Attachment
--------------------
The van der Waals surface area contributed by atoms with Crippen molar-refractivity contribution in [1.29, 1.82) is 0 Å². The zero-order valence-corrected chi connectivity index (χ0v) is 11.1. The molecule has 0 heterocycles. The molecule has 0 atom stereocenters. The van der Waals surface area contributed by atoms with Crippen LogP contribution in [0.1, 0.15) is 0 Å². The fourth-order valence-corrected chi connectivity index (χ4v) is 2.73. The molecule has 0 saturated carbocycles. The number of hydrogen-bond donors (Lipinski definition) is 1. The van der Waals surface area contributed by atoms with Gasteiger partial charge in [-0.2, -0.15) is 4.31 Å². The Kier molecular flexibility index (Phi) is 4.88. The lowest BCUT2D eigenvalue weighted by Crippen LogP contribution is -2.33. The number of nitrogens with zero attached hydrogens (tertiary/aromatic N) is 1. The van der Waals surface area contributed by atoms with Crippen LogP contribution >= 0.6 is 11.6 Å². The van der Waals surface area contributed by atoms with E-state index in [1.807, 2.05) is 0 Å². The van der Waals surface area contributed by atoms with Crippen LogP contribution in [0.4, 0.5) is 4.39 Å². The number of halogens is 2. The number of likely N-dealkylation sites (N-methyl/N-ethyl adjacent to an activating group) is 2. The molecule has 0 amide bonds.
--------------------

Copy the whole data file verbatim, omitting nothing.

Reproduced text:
The van der Waals surface area contributed by atoms with Crippen molar-refractivity contribution in [1.29, 1.82) is 0 Å². The zero-order valence-corrected chi connectivity index (χ0v) is 11.1. The molecule has 0 heterocycles. The molecule has 0 atom stereocenters. The van der Waals surface area contributed by atoms with Crippen LogP contribution in [0.1, 0.15) is 0 Å². The fourth-order valence-corrected chi connectivity index (χ4v) is 2.73. The molecule has 0 saturated carbocycles. The number of hydrogen-bond donors (Lipinski definition) is 1. The van der Waals surface area contributed by atoms with Gasteiger partial charge in [-0.2, -0.15) is 4.31 Å². The Kier molecular flexibility index (Phi) is 4.88. The lowest BCUT2D eigenvalue weighted by Crippen LogP contribution is -2.33. The number of nitrogens with zero attached hydrogens (tertiary/aromatic N) is 1. The van der Waals surface area contributed by atoms with Crippen LogP contribution >= 0.6 is 11.6 Å². The van der Waals surface area contributed by atoms with E-state index in [1.807, 2.05) is 0 Å². The van der Waals surface area contributed by atoms with Crippen LogP contribution in [0.4, 0.5) is 4.39 Å². The number of halogens is 2. The number of likely N-dealkylation sites (N-methyl/N-ethyl adjacent to an activating group) is 2. The molecule has 0 amide bonds.